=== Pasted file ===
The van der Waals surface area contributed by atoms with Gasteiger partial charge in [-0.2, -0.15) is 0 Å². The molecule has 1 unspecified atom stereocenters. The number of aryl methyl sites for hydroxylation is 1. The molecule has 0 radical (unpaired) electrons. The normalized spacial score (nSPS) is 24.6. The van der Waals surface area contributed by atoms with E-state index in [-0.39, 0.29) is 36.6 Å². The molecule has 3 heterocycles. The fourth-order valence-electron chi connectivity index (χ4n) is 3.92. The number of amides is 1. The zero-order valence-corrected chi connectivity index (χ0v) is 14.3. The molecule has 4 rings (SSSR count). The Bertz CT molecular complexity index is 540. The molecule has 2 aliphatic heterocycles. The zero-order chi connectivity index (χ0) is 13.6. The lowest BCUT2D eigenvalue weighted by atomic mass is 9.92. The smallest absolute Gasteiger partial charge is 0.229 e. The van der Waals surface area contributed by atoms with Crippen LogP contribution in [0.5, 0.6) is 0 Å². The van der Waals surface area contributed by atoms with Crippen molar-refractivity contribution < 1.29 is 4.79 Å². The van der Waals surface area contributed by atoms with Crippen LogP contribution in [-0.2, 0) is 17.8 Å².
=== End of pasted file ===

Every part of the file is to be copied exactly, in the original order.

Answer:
The van der Waals surface area contributed by atoms with Gasteiger partial charge in [-0.2, -0.15) is 0 Å². The molecule has 1 unspecified atom stereocenters. The number of aryl methyl sites for hydroxylation is 1. The molecule has 0 radical (unpaired) electrons. The normalized spacial score (nSPS) is 24.6. The van der Waals surface area contributed by atoms with E-state index in [-0.39, 0.29) is 36.6 Å². The molecule has 3 heterocycles. The fourth-order valence-electron chi connectivity index (χ4n) is 3.92. The number of amides is 1. The zero-order valence-corrected chi connectivity index (χ0v) is 14.3. The molecule has 4 rings (SSSR count). The Bertz CT molecular complexity index is 540. The molecule has 2 aliphatic heterocycles. The zero-order chi connectivity index (χ0) is 13.6. The lowest BCUT2D eigenvalue weighted by atomic mass is 9.92. The smallest absolute Gasteiger partial charge is 0.229 e. The van der Waals surface area contributed by atoms with Crippen LogP contribution in [0.5, 0.6) is 0 Å². The van der Waals surface area contributed by atoms with Crippen molar-refractivity contribution < 1.29 is 4.79 Å². The van der Waals surface area contributed by atoms with Crippen LogP contribution in [-0.2, 0) is 17.8 Å².